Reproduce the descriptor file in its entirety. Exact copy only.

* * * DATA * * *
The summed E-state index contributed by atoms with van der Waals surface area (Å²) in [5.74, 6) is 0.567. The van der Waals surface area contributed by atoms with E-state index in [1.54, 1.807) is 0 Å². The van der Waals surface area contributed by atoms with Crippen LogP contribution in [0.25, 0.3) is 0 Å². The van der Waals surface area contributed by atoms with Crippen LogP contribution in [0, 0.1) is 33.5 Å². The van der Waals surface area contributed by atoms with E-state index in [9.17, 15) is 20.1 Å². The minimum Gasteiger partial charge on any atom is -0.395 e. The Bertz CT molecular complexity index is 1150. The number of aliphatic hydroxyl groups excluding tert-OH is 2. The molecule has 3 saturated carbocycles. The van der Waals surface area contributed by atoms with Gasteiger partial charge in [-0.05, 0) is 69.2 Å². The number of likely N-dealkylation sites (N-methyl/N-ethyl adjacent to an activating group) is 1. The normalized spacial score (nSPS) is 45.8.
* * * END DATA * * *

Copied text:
The summed E-state index contributed by atoms with van der Waals surface area (Å²) in [5.74, 6) is 0.567. The van der Waals surface area contributed by atoms with E-state index in [1.54, 1.807) is 0 Å². The van der Waals surface area contributed by atoms with Crippen LogP contribution in [0.25, 0.3) is 0 Å². The van der Waals surface area contributed by atoms with Crippen LogP contribution in [0, 0.1) is 33.5 Å². The van der Waals surface area contributed by atoms with E-state index in [9.17, 15) is 20.1 Å². The minimum Gasteiger partial charge on any atom is -0.395 e. The Bertz CT molecular complexity index is 1150. The number of aliphatic hydroxyl groups excluding tert-OH is 2. The molecule has 3 saturated carbocycles. The van der Waals surface area contributed by atoms with Gasteiger partial charge in [-0.05, 0) is 69.2 Å². The number of likely N-dealkylation sites (N-methyl/N-ethyl adjacent to an activating group) is 1. The normalized spacial score (nSPS) is 45.8.